In a speech delivered on Friday, UK Prime Minister Theresa May said her government was looking into ways the country could remain part of the European Medicines Agency (EMA) after Brexit is complete. While the announcement was a welcome one for members of Britain’s biopharmaceutical industry, it’s unclear whether the European Union (EU) will allow a non-member state to benefit from membership in the regulatory agency.
“Membership of the European Medicines Agency would mean investment in new innovative medicines continuing in the UK, and it would mean these medicines getting to patients faster as firms prioritise larger markets when they start the lengthy process of seeking authorisations,” said May.
If the UK and the EU reach an agreement, the country’s drug and device makers would benefit from an established regulatory framework for commercializing and marketing their devices in the soon-to-be 27 member states in the EU. So, what’s in it for the EU? May suggested the UK might need to make a financial contribution to stay with the EMA.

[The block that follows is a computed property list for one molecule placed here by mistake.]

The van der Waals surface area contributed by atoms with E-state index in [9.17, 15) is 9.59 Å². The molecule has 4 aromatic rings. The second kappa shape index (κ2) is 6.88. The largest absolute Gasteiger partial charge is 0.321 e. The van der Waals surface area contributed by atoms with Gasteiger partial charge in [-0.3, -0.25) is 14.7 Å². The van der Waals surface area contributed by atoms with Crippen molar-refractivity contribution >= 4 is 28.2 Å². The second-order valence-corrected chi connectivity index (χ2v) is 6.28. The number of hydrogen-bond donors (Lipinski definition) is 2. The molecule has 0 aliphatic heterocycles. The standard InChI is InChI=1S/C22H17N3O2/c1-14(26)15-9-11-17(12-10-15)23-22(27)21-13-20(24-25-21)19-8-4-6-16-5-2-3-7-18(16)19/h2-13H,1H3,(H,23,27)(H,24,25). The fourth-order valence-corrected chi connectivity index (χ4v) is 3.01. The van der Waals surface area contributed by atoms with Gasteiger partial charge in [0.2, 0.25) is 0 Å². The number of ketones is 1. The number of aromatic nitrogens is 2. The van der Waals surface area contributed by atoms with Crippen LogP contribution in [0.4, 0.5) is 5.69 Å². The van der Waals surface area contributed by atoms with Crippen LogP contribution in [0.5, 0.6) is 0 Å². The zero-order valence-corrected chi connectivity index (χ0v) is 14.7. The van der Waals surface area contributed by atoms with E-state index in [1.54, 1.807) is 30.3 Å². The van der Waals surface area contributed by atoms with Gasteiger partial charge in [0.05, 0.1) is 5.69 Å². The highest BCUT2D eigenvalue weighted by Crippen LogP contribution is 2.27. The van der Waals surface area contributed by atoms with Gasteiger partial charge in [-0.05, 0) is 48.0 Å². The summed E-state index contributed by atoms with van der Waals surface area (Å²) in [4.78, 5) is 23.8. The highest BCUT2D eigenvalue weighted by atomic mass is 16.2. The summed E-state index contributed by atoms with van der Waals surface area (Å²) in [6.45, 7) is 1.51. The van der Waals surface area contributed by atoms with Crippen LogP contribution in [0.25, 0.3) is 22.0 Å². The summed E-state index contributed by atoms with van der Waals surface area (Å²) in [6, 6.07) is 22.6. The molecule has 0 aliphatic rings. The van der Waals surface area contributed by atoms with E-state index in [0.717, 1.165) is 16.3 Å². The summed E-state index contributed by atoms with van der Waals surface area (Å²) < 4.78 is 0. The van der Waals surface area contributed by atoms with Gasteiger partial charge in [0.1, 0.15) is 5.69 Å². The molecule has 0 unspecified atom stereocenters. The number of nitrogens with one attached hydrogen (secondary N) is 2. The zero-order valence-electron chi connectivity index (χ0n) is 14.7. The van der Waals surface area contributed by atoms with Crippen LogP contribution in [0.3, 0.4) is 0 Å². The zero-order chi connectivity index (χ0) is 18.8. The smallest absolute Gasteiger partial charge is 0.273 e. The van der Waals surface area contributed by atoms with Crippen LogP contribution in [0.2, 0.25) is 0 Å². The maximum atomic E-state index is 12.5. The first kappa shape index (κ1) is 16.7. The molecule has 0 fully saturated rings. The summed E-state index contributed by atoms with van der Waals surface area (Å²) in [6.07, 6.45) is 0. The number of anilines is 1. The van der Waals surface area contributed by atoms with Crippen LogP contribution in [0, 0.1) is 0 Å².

“But it would also be good for the EU because the UK regulator assesses more new medicines than any other member state. And the EU would continue to access the expertise of the UK’s world-leading universities,” said May.
“It is good to see the PM’s recognition of the importance of ‘ensuring that these products only need to undergo one series of approvals, in one country,’” said UK Bioindustry Association (BIA) CEO Steve Bates. “The PM has also listened to BIA members who have consistently made the case that ‘it is strongly in their interest to have a single set of regulatory standards that mean they can sell into the UK and EU markets.’”
But no amount of negotiation will keep the EMA headquartered in London. By this time next year, the EMA expects to have completed their move to Amsterdam, taking with it 900 skilled jobs.